“The evidence for the late Capitanian global sealevel drop (for up to 100 m) is robust. … The sharp erosion of reef limestone in low-latitude mid-ocean implies a large eustatic sea-level drop, in other words, the appearance of a global cooling. … The biotic responses in the Hirnantian and Capitanian appear compliant with all these lines of evidence for cooling, in particular, the latitudinal contraction of faunal distributions towards tropics together with the preferential elimination of preexisting tropical fauna. Regardless of the second Hirnantian episode, the first decline in biodiversity in both cases occurred during global cooling. In general, a relative drop in seawater temperature, particularly in shallow seas, is critical for the metabolism of almost all contemporary marine organisms. The updated lines of evidence therefore confirmed the classic notion of a putative link between the global cooling and extinction (e.g. Stanley 1988) for both cases [Ordovician and Permian mass extinction events].”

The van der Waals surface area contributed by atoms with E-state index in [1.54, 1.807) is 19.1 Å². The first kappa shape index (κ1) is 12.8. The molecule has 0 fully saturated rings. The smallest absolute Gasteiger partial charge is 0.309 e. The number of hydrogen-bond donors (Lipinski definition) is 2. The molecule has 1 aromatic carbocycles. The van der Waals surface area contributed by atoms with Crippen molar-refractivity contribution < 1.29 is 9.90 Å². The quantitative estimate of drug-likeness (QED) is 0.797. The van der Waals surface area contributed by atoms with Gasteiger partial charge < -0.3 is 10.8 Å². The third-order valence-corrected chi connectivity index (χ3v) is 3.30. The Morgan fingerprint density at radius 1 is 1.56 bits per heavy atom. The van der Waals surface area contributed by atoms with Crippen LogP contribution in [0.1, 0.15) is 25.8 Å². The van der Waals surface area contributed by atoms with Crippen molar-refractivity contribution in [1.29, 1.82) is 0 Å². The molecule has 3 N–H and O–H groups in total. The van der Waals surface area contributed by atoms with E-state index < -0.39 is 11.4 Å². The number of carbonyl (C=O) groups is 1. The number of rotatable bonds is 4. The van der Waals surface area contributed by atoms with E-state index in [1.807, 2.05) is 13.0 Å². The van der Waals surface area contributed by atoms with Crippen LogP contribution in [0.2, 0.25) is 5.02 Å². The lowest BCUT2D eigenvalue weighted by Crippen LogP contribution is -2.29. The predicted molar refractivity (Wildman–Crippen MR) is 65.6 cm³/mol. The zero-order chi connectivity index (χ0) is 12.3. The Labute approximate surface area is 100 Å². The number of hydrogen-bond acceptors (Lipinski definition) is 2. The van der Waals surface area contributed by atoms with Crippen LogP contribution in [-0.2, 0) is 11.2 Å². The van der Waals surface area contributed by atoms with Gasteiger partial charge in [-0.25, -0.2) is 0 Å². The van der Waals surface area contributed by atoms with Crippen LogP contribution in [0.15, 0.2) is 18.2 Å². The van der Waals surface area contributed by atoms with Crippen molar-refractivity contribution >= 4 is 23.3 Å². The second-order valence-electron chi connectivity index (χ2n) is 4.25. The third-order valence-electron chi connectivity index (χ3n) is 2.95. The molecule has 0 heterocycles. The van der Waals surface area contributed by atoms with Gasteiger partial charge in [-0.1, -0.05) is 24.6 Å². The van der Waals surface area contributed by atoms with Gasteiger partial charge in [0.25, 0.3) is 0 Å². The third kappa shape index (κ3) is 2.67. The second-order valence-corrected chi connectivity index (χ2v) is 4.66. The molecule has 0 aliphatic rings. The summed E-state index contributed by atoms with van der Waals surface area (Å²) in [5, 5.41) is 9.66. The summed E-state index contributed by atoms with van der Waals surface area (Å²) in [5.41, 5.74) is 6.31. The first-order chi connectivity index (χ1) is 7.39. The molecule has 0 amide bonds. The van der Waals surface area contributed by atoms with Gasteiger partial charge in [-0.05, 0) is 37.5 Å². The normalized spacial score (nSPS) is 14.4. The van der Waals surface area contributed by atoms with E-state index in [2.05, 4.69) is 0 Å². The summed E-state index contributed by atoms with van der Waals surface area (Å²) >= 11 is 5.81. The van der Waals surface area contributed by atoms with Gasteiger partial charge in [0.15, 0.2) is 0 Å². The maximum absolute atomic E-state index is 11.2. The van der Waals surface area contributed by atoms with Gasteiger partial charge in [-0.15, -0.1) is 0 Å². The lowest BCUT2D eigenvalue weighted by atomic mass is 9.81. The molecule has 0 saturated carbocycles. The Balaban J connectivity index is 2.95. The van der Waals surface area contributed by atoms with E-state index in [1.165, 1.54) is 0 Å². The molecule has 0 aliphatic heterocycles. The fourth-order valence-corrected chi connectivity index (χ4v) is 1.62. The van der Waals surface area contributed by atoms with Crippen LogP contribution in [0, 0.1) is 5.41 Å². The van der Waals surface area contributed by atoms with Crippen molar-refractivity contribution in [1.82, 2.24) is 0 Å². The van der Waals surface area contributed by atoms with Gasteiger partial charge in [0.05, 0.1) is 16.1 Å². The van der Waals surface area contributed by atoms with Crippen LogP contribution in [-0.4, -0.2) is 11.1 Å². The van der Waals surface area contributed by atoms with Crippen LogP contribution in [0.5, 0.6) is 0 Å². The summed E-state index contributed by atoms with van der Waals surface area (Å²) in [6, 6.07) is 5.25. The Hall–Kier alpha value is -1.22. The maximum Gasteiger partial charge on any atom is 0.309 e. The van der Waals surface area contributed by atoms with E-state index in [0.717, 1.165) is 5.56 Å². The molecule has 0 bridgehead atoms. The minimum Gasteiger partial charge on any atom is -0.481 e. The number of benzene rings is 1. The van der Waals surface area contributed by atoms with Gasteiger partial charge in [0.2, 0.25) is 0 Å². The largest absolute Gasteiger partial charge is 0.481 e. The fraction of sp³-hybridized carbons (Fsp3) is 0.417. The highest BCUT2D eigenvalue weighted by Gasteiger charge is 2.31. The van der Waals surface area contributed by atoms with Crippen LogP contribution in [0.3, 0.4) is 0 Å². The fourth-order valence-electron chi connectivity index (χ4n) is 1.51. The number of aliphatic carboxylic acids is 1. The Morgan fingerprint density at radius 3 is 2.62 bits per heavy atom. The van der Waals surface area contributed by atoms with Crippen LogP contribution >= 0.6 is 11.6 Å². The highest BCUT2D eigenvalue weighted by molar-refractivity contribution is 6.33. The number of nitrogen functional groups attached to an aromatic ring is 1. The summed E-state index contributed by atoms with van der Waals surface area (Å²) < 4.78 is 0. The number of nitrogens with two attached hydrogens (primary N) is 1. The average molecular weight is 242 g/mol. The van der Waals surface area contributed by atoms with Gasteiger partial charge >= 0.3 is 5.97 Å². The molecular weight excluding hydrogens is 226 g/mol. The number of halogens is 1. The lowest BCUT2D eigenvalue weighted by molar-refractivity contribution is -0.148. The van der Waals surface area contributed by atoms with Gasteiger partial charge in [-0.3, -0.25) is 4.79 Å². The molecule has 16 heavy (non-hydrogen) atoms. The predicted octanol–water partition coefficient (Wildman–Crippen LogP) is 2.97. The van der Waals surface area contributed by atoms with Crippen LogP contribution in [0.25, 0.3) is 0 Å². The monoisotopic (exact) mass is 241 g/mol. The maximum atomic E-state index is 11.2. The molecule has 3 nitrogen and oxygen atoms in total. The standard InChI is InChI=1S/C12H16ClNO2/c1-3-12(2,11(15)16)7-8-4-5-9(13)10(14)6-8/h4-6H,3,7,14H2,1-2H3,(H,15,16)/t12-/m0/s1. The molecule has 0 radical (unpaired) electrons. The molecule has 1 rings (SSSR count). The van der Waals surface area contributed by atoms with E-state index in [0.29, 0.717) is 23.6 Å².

“[T]he atmospheric CO2 decreased signiﬁcantly from over 2000 ppm in the Late Ordovician down to ca. 300 ppm during the Middle Permian, almost close to the present level (Royer et al. 2014).”
Middle Permian (Capitanian) seawater 87 Sr/ 86 Sr minimum
coincided with disappearance of tropical biota and reef
collapse in NE Japan and Primorye (Far East Russia)
“The end-Middle Permian extinction was in fact a prolonged but gradual decrease in diversity from the Wordian to the end of the Capitanian (Clapham et al., 2009). The main phase of the extinction appears to have occurred almost simultaneously during the Capitanian minimum of Sr isotope records. The present study on Sr isotopes eventually confirms that the carbonate deposition declined and consequently ceased during the interval called the “Capitanian minimum” with extremely low 87Sr/86Sr ratios below 0.7070, at least in the northern part of Greater South China.”